Hossein Moiin, Nokia Mobile Networks CTO (pictured), confessed he is pessimistic about Europe’s chances of emerging as a 5G leader, insisting the continent will be left behind unless sweeping changes are made at regulatory level.
In a frank exchange at a 5G press briefing in London, Moiin said the US regulator Federal Communications Commission was “more enlightened” than counterparts the European Commission (EC), as he tipped the US to lead initial 5G deployment, with South Korea and Japan following with mobile use cases.
“I’m not optimistic about Europe to be honest,” he said: “It’s kind of sad because Europe is traditionally the leader in developing technology, and it will also be this time because Nokia and Ericsson are European companies. But in terms of deployment, in terms of regulation, in terms of operator profitability and operators taking risks, these are non-technical issues, but Europe seems to be left behind.”
He noted the EC and the European Union had set “high ambitions” for 5G, but this was not being translated into policies which are investor friendly.
To ensure a better European playing field, Moiin suggested M&A should be allowed across borders to create “four or five strong operators”.
“Europe is roughly the same size as the US in terms of customers, but there are 70 operators here compared to four in the US, and even one of them is quite sick. Three operators there can do things and invest.” (The sickly operator comment is presumed to be a reference to Sprint, which lost out to T-Mobile in terms of subsciber numbers in recent years and could now be merged with its rival).
Moiin’s comments on 5G come after a group of cross industry associations last week slammed the EU’s regulatory approach to 5G, which they said did little to improve the continent’s prospects for the technology.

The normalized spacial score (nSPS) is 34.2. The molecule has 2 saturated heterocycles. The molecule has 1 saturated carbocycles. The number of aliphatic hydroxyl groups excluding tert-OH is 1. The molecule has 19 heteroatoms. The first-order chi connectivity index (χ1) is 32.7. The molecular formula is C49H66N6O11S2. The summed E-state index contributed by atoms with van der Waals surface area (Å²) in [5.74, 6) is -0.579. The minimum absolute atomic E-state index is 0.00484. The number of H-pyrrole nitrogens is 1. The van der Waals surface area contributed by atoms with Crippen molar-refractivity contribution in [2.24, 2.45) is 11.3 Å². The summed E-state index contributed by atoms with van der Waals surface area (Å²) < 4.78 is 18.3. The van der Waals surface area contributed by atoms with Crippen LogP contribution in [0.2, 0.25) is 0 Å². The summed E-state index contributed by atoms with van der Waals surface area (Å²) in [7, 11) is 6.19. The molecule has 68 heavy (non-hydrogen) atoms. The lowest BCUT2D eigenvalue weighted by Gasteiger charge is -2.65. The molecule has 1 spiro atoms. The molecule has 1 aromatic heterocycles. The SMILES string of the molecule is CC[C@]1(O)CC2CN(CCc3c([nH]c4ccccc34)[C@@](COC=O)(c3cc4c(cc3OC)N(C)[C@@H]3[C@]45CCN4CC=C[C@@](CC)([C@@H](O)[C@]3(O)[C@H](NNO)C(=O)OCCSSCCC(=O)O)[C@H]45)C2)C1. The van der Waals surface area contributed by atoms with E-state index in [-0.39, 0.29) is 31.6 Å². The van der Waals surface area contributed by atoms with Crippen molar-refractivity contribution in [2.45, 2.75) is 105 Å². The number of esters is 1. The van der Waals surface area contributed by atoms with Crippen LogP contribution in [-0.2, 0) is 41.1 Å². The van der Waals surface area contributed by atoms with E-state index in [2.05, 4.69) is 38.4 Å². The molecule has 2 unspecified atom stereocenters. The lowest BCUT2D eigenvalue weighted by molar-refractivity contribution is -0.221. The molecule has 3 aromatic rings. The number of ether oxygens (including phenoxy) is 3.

Speaking about Nokia’s own opportunity, Moiin said the likely uptick from 5G would present itself gradually, with operators expected to increase their spend over time.
“As the use cases grow and other industries decide to become digital and fully networked in the way they operate, we will see the investment pouring in.”
Moiin added everything was “beginning to shape up” for the Finnish vendor and it is “exactly where we should be” with its 5G plans.
He predicted most of the standardisation for 5G should be completed by end-2017, with a first draft expected by November, which will then be finalised in 2018.
Today (13 June) at the 5G World Summit in London, Nokia announced it will hold demos of its AirScale radio portfolio. In a statement, the Finnish vendor said it will showcase how AirScale can leverage Nokia’s Flexi RF units, which are already deployed by operators: “ensuring that their existing investment in radio technology is protected, while preparing them for the path to 5G”.